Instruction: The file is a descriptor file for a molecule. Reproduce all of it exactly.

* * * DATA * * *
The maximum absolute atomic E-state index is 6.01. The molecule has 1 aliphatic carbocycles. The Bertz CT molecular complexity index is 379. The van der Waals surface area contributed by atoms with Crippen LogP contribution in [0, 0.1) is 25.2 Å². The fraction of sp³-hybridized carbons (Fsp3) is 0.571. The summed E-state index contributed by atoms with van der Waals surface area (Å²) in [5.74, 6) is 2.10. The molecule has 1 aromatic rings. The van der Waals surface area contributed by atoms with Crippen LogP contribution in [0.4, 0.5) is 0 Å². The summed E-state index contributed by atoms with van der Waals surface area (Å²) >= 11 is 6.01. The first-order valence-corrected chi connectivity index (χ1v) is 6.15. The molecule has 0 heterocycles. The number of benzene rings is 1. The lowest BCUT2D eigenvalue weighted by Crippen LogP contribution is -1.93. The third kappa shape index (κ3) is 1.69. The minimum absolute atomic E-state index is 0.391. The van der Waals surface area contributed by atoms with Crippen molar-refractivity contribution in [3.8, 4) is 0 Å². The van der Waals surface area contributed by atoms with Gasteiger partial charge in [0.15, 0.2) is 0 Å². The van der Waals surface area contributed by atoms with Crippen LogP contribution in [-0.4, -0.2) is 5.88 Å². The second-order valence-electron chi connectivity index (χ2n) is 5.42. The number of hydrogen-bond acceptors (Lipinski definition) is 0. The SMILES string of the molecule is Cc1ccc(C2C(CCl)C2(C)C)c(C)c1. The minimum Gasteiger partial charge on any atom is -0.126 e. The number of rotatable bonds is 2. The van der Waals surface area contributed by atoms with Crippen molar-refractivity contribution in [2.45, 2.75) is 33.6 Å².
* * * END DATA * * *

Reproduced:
The maximum absolute atomic E-state index is 6.01. The molecule has 1 aliphatic carbocycles. The Bertz CT molecular complexity index is 379. The van der Waals surface area contributed by atoms with Crippen LogP contribution in [0, 0.1) is 25.2 Å². The fraction of sp³-hybridized carbons (Fsp3) is 0.571. The summed E-state index contributed by atoms with van der Waals surface area (Å²) in [5.74, 6) is 2.10. The molecule has 1 aromatic rings. The van der Waals surface area contributed by atoms with Crippen LogP contribution in [0.4, 0.5) is 0 Å². The summed E-state index contributed by atoms with van der Waals surface area (Å²) >= 11 is 6.01. The first-order valence-corrected chi connectivity index (χ1v) is 6.15. The molecule has 0 heterocycles. The number of benzene rings is 1. The lowest BCUT2D eigenvalue weighted by Crippen LogP contribution is -1.93. The third kappa shape index (κ3) is 1.69. The minimum absolute atomic E-state index is 0.391. The van der Waals surface area contributed by atoms with Crippen molar-refractivity contribution in [3.8, 4) is 0 Å². The van der Waals surface area contributed by atoms with Gasteiger partial charge in [0.15, 0.2) is 0 Å². The van der Waals surface area contributed by atoms with Crippen LogP contribution in [-0.4, -0.2) is 5.88 Å². The second-order valence-electron chi connectivity index (χ2n) is 5.42. The number of hydrogen-bond acceptors (Lipinski definition) is 0. The SMILES string of the molecule is Cc1ccc(C2C(CCl)C2(C)C)c(C)c1. The minimum Gasteiger partial charge on any atom is -0.126 e. The number of rotatable bonds is 2. The van der Waals surface area contributed by atoms with Crippen molar-refractivity contribution in [2.45, 2.75) is 33.6 Å².